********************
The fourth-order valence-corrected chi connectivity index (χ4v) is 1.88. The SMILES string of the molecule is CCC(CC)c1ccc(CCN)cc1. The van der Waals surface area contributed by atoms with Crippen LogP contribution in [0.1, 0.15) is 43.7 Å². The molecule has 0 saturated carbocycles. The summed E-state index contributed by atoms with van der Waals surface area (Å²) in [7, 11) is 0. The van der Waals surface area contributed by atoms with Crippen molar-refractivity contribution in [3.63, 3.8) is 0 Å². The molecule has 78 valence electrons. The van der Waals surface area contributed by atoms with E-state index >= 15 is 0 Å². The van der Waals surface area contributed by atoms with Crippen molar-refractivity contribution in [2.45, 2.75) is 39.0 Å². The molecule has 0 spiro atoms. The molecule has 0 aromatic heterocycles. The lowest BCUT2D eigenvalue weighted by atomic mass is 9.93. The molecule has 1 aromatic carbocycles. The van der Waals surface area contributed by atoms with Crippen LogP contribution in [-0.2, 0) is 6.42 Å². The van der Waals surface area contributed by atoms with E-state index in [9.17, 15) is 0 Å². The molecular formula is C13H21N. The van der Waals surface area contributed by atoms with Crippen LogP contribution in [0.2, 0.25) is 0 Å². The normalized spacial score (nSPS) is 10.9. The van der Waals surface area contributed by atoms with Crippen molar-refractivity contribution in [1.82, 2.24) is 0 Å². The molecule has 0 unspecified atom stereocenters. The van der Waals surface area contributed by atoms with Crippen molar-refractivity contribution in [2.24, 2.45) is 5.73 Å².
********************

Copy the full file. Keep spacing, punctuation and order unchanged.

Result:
The fourth-order valence-corrected chi connectivity index (χ4v) is 1.88. The SMILES string of the molecule is CCC(CC)c1ccc(CCN)cc1. The van der Waals surface area contributed by atoms with Crippen LogP contribution in [0.1, 0.15) is 43.7 Å². The molecule has 0 saturated carbocycles. The summed E-state index contributed by atoms with van der Waals surface area (Å²) in [7, 11) is 0. The van der Waals surface area contributed by atoms with Crippen molar-refractivity contribution in [3.63, 3.8) is 0 Å². The molecule has 78 valence electrons. The van der Waals surface area contributed by atoms with E-state index >= 15 is 0 Å². The van der Waals surface area contributed by atoms with Crippen molar-refractivity contribution in [2.45, 2.75) is 39.0 Å². The molecule has 0 spiro atoms. The molecule has 0 aromatic heterocycles. The lowest BCUT2D eigenvalue weighted by atomic mass is 9.93. The molecule has 1 aromatic carbocycles. The van der Waals surface area contributed by atoms with Crippen LogP contribution in [-0.2, 0) is 6.42 Å². The van der Waals surface area contributed by atoms with E-state index in [9.17, 15) is 0 Å². The molecular formula is C13H21N. The van der Waals surface area contributed by atoms with Crippen LogP contribution in [0.2, 0.25) is 0 Å². The normalized spacial score (nSPS) is 10.9. The van der Waals surface area contributed by atoms with Crippen molar-refractivity contribution in [1.82, 2.24) is 0 Å². The molecule has 0 unspecified atom stereocenters. The van der Waals surface area contributed by atoms with Crippen molar-refractivity contribution in [2.24, 2.45) is 5.73 Å².